June 01, 2022
By Capt. Ross Robertson
If you drag a trailer long enough, you’ll get yourself into an unexpected tough spot. If we are being realistic, boat trailers are asked to do a lot and most of us don’t perform very much, if any maintenance in return. While being proactive and doing some maintenance and routine inspections to recognize problems before they happen, breakage is still inevitable.
Here are ten items you should carry while trailering so that a bad situation doesn’t become catastrophic.
Tow Strap—If you’ve ever slipped down an icy boat ramp (I have) you’ll quickly agree it’s a helpless feeling. Having a large tow strap with clevises is a great way to avoid an uncomfortable call to your insurance company. When dealing with bad ramps early and late in the season, it’s a good idea to have a second vehicle ready to pull you out before you launch. Tow straps also work great for getting you out of a ditch during winter’s worst conditions, just ask In-Fisherman’s own Thomas Allen.
Half-Inch Impact—Whether it’s a tire that hasn’t been taken off in a while or someone that was a little overzealous with tightening your lug nuts, a 1/2-inch impact drill is worth its weight in gold when you need to get a wheel off. Check your trailer tires to see what size the lugs are and that you can fit a socket on them. In many cases you‘ll need to get a thin-walled socket so if can fit into the rim. While impacts work great to get a wheel off, it’s not a great idea to put them back on with it for threat of cross threading or over torquing.
Jump Box—Back in the day, jumper cables were the item of choice. The problem with cables is you need both a good battery and the ability to access it. When shopping for a jump box, lithium will ensure you get a larger capacity in a compact package. Much like a garage, however, get it bigger than you think you’ll need, as dead batteries can require everything you have. If you go with a pair of jumper cables instead, make sure that they are long and of heavy gauge wire to accommodate for both access and amperage drop.
Tire Pressure Gauge—it’s no secret you lose gas mileage when you tow, but most of us lose even more by trailering on under-inflated trailer tires. A quality tire pressure gauge will help assure you gain better gas mileage and avoid a blowout.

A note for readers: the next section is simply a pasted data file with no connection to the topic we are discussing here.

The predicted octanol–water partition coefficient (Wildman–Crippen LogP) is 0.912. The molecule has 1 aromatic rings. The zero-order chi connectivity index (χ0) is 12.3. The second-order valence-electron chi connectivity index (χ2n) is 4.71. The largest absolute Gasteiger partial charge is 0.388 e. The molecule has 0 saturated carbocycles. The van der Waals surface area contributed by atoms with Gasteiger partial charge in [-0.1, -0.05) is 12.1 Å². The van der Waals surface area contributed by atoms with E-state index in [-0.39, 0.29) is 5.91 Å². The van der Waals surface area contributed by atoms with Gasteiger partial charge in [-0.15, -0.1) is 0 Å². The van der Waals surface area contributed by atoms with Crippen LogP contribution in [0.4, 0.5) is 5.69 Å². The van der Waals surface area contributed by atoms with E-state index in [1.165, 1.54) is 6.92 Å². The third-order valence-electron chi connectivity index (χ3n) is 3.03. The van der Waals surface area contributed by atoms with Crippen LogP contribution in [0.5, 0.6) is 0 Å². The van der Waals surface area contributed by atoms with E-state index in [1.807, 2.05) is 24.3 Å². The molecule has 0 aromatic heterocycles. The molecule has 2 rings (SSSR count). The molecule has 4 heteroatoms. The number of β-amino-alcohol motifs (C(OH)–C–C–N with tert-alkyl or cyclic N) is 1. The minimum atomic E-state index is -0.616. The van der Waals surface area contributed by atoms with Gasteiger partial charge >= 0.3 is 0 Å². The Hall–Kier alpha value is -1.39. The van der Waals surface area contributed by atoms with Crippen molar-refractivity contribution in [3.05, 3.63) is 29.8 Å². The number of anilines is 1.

Floor Jack—The older we get the more things tend to hurt. Trying to crawl under a boat trailer on the side of the road on uneven ground with a cheap bottle or scissor jack is no fun. Instead, a compact floor jack will make life easier. A floor jack’s larger platform will work better in the shop or along the side of the road. They are also much faster and lifting the vehicle and lift the frame higher. If you do decide to stick with your scissor or bottle jack, make sure to have several pieces of wood to help built up the area so the jack doesn’t bottom out before reaching the desired lifting point.
Voltmeter—A voltmeter can quickly tell you if you have power to something and how much, or none at all. I have fixed more than a few things on my boat and trailer by using a voltmeter and some guidance over the phone. Learn how to use one, it’ll be very helpful.
Basic Tool Kit—Basic tools will be different for all of us, but you want to be able to tighten or loosen whatever you have on your rig. A small bag with items such as a multi screwdriver, allen wrench set, 1/2-inch ratchet and sockets, heavy hammer, wrenches and pliers will quickly help fix many of the issues that may arise.
Breaker Bar—Back in the day, we all were told to carry a four-way lug wrench. While a four way is still a good tool, a breaker bar is a much better alternative. A long-handled breaker bar provides added leverage to break free stubborn lug nuts. While I personally rely on my cordless 1/2-inch impact, a breaker bar is a great backup and the best way to tighten the nuts once you do get the tire swapped out.
Spare Tire—I’m sure most of you are thinking: “No kidding!” But as I guy who spends a few hundred days at busy boat launches, I can tell you that many anglers don’t have one. Another point is to regularly check the spare’s tire pressure spare so it doesn’t blow out when you do need it. Lastly, purchase a spare tire cover to slow the aging process that occurs from weather and sunlight exposure.
Extra Parts—Simple things like an assortment of fuses, zip ties, duct tape and nuts and bolts can get you out of a jam quickly. Perhaps one the most important extra parts you can keep handy is an extra set of bearings. Even if you aren’t capable of doing it yourself, when you find someone who is, they still need the proper size parts to complete the job.
The list of tools and parts that you probably should carry when trailering is much longer than 10 items, but if you have these specific 10 things you’ll get yourself out of most sticky situations.
Capt. Ross Robertson